Cedar Trails Celebrates Earth Month with Farm to Table Dining

The last week of April is a special time for the culinary department at Cedar Trails Senior Living Freeburg, IL. In honor of Earth Month, we will be celebrating and embracing the Farm to Table concept. While the terminology is often overused, the idea is a basic one that stems from the days when the food you ate came from the farm you lived on or nearby. Practices may have changed but utilizing the produce and livestock from local farms and growers has many benefits. For example, did you know most produce loses nutrients within 24 hours of harvesting? Have you ever noticed how fresh meat is moister and more flavorful?

Farm to Table also helps strengthen the local economy by providing jobs and keeping money in the hands of businesses run by our neighbors and friends. It helps to build relationships between the farmer or rancher and the customer. Both sides benefit greatly from sourcing local items. If an item becomes scarce, or pricing becomes high, this valued relationship can be instrumental in helping us to continue to provide the exceptional food our residents have come to expect from us with minimal interruption.

The dish I am making is grilled pork steaks, sautéed asparagus, baked potato, homemade bread, and strawberry shortcake. The locally sourced items I’ll be using include pork steaks, asparagus, strawberries, and bread. I’ll be sourcing my ingredients from these local businesses: Waller’s Market in Lively Grove Il., Shirwin Farms in Lenzburg, IL., and Eckert’s Country Store in Belleville, Il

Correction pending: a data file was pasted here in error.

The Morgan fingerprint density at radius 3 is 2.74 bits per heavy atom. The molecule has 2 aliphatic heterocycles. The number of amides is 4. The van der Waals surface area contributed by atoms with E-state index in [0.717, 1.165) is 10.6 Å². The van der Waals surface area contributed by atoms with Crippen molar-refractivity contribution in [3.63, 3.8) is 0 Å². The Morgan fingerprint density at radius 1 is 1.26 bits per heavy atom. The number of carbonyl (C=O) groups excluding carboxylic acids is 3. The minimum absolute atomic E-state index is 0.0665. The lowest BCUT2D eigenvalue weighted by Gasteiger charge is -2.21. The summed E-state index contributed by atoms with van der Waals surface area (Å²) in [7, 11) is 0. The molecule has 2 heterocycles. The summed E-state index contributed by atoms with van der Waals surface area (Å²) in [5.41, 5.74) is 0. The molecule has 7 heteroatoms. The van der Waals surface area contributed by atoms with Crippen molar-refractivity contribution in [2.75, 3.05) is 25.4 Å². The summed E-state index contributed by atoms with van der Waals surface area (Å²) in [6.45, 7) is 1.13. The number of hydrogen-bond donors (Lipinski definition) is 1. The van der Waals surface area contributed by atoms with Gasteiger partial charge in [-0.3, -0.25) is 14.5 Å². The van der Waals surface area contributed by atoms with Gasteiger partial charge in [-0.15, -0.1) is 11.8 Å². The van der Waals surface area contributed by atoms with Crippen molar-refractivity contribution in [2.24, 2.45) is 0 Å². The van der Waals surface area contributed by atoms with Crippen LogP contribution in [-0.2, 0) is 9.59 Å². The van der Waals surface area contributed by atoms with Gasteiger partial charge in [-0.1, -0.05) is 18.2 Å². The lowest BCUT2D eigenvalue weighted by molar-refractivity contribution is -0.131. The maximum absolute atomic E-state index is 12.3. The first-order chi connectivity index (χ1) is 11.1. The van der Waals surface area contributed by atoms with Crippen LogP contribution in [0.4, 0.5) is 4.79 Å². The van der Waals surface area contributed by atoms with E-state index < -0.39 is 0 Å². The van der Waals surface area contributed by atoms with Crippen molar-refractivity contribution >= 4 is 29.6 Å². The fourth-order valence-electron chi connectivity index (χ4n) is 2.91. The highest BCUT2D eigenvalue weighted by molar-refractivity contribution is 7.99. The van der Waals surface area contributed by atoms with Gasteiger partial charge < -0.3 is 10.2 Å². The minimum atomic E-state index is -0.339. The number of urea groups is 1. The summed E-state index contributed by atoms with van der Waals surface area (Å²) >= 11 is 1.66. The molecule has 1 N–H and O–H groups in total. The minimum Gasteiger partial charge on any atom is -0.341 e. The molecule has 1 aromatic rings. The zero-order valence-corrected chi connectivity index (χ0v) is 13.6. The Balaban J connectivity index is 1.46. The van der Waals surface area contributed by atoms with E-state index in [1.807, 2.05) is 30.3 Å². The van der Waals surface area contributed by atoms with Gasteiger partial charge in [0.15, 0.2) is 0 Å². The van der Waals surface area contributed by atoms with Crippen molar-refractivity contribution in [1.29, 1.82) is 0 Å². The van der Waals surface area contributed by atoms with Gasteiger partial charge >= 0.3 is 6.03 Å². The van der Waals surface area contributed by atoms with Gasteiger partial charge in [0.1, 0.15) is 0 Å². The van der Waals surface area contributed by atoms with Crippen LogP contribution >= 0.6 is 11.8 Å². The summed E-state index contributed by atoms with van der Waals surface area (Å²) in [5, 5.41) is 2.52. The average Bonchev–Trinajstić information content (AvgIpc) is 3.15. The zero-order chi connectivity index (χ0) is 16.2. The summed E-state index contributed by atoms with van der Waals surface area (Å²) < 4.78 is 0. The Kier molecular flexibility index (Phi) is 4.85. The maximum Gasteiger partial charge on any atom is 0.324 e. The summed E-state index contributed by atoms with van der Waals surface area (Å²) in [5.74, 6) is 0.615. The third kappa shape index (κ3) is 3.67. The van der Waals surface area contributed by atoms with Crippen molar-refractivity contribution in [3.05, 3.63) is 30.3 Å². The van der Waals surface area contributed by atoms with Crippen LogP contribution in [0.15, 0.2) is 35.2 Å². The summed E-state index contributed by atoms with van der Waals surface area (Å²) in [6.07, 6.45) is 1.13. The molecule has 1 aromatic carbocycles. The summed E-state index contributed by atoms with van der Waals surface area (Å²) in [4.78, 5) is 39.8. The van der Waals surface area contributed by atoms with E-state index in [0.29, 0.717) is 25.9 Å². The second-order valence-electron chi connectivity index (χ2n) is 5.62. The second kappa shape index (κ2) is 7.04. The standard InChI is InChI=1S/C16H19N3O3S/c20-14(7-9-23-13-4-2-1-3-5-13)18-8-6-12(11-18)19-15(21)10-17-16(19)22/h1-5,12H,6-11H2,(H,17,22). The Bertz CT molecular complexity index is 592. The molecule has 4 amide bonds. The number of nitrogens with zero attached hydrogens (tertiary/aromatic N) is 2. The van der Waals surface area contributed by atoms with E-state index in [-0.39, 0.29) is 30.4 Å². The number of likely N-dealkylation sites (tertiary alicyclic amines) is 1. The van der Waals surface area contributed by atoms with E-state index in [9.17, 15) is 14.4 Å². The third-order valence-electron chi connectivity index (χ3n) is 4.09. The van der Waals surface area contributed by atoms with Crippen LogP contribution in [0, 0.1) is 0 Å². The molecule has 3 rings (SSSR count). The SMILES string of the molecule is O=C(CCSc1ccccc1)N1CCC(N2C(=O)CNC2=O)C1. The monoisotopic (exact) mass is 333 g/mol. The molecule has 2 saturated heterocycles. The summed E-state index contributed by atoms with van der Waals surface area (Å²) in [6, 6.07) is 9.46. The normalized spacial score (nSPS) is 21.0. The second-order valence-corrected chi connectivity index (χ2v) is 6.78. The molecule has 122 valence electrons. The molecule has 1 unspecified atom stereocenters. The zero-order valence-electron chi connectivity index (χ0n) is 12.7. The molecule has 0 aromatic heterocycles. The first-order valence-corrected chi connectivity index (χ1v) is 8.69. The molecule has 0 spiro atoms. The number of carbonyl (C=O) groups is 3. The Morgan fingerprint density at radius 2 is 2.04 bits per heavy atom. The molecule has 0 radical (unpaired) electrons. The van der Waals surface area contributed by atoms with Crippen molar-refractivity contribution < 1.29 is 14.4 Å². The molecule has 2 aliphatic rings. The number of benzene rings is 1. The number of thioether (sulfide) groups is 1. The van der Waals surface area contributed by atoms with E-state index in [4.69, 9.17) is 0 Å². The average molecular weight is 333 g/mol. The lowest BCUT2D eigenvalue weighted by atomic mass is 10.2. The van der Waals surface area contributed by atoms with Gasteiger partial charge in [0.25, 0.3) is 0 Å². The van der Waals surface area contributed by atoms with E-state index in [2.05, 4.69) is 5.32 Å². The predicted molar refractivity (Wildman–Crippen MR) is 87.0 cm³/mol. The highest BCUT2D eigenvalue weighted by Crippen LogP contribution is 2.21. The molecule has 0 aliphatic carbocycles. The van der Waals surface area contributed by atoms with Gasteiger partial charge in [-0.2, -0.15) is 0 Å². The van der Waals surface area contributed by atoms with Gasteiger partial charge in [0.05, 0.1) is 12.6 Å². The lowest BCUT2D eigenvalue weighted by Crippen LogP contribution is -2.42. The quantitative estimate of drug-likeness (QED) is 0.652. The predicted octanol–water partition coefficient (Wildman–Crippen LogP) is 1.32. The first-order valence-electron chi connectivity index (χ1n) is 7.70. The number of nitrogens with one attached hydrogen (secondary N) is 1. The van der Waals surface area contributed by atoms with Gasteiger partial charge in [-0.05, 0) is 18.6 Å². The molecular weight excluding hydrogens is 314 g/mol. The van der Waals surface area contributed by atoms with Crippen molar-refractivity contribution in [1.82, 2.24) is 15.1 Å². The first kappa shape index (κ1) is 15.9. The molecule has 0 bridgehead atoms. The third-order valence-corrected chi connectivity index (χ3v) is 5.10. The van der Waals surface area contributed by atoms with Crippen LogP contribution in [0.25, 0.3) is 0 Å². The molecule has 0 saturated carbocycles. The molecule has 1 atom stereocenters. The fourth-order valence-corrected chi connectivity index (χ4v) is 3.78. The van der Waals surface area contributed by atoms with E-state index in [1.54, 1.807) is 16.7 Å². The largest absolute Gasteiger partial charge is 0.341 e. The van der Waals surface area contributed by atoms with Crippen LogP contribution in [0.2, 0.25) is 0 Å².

The dish I chose is a local favorite. Our residents do like grilled pork steaks on an open fire, and they like to sit outside with us, to watch and smell. Homemade bread is a smell they especially enjoy and when it is done, they like to put real butter on it. Asparagus is great sautéed in extra virgin olive oil with some seasoning on top, but still with a little crunch to it.

I did not grow up in this country, but I asked staff that grew up in this area about their childhood memories of eating local ingredients. Sheila spoke of her dad having a huge garden when they were growing up. She and her siblings loved to go to the garden, pick the fresh vegetables, and eat them right away. They helped him freeze and can the fresh vegetables.

Sustainable farming has a big impact in our area. A lot of our local produce is sold in the grocery stores, farmers markets and on farms. Our corn fields, soybean fields, winter wheat fields, and clover fields help feed livestock for our farmers. Much of the livestock goes to our local meat markets for butchering and sells to the locals.

For us, buy local isn’t just a bumper sticker. It should be embraced and promoted as much as possible. Even if you couldn’t be here to enjoy it with us, I hope you can enjoy the content included here and feel inspired to visit some of these local vendors!